Norway’s conservative prime minister, Erna Solberg, and her rightwing coalition government are set to hold on to power after defeating the centre-left opposition by the narrowest of margins, according to official projections.
Estimates based on a partial count of about 75% of votes cast in Monday’s general election gave 87 seats in the 169-seat storting to Solberg’s Conservatives, their populist, anti-immigration Progress party coalition partners and two smaller centre-right parliamentary allies.
The five-party leftwing opposition grouping, led by Labour leader Jonas Gahr Støre, was on target for 82 seats after a nailbiting campaign fought on the issues of taxation and the future of Norway’s giant energy sector.
No Conservative-led government has secured a second term in office since 1985 so Conservative supporters at an election night party in an Oslo hotel erupted into loud cheers when the early predictions appeared.
Solberg, whose government piloted the country through the 2014 collapse in crude oil prices and Europe’s 2015 migrant crisis, pledged further tax cuts to boost growth, while Støre had vowed to raise taxes for the richest to reduce inequality and improve public services.
Labour, which is predicted to lose six of its 55 seats, is still on course to remain the country’s largest party. It had seemed to be heading for a clear victory for much of the past year but shed support in recent weeks as unemployment fell and the economy recovered from the downturn.
The final result is far from certain; estimates were swinging either way as the evening progressed. The outcome could depend on whether the government’s parliamentary allies, the Liberals and Christian Democrats, both of which lost seats, manage to clear the critical threshold of 4% of the national vote and qualify for additional seats in parliament.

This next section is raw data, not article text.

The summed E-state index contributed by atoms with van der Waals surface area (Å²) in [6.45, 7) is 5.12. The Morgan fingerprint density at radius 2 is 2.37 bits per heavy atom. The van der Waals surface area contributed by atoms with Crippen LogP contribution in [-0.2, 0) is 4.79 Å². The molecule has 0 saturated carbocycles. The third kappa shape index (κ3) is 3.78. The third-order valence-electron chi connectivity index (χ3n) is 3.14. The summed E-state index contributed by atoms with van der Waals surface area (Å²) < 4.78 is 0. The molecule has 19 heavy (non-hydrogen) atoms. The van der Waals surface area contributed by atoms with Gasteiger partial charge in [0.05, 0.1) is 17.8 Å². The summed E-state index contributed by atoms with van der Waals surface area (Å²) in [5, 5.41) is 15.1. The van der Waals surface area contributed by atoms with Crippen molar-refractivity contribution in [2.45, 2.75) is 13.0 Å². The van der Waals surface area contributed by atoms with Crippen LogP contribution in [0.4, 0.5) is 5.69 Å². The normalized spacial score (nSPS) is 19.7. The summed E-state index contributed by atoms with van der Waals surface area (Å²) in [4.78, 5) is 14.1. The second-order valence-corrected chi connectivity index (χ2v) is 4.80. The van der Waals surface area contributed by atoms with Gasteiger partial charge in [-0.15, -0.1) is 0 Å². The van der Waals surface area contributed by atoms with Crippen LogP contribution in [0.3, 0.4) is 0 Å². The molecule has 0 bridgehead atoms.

The election proved a disappointment for the Green party, widely seen as a potential kingmaker, which campaigned to halt all new oil and gas exploration and, within 15 years, phase out the sector that made Norway rich. It was on course for just 3.3% of the vote and one MP.
But the climate concerns that dominated the campaign could still see western Europe’s largest energy industry affected since Solberg, if confirmed the victor, will almost certainly need the backing of Liberals and Christian Democrats who also want limits on exploration in Norway’s sensitive Arctic waters.
The migrant crisis and economic downturn seemed to have benefited the government’s junior coalition partner, the Progress party, which was set to lose just one of the 29 seats it held in the outgoing parliament.
Analysts said the twin crises had allowed the party, seen as less nationalistic and authoritarian than Europe’s other populists, to reinforce its key anti-immigration message with its base and splash out on popular public spending projects using record withdrawals from Norway’s vast, near-$1tn sovereign wealth fund.